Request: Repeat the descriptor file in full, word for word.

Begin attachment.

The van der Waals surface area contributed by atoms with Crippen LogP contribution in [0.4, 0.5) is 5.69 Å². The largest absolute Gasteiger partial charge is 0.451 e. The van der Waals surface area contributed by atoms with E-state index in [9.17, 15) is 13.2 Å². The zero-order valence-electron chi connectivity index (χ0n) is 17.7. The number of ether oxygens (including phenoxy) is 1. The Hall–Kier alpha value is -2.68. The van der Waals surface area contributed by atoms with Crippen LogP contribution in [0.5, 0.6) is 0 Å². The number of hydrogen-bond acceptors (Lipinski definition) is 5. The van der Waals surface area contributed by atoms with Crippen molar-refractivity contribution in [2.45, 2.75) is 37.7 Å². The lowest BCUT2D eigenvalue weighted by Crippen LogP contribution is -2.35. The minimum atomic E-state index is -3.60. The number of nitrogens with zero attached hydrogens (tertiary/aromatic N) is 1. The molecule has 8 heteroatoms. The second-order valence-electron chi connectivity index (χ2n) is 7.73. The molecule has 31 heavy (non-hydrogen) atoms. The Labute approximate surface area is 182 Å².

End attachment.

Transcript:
The van der Waals surface area contributed by atoms with Crippen LogP contribution in [0.4, 0.5) is 5.69 Å². The largest absolute Gasteiger partial charge is 0.451 e. The van der Waals surface area contributed by atoms with E-state index in [9.17, 15) is 13.2 Å². The zero-order valence-electron chi connectivity index (χ0n) is 17.7. The number of ether oxygens (including phenoxy) is 1. The Hall–Kier alpha value is -2.68. The van der Waals surface area contributed by atoms with Crippen LogP contribution in [0.5, 0.6) is 0 Å². The number of hydrogen-bond acceptors (Lipinski definition) is 5. The van der Waals surface area contributed by atoms with Crippen molar-refractivity contribution in [2.45, 2.75) is 37.7 Å². The lowest BCUT2D eigenvalue weighted by Crippen LogP contribution is -2.35. The minimum atomic E-state index is -3.60. The number of nitrogens with zero attached hydrogens (tertiary/aromatic N) is 1. The molecule has 8 heteroatoms. The second-order valence-electron chi connectivity index (χ2n) is 7.73. The molecule has 31 heavy (non-hydrogen) atoms. The Labute approximate surface area is 182 Å².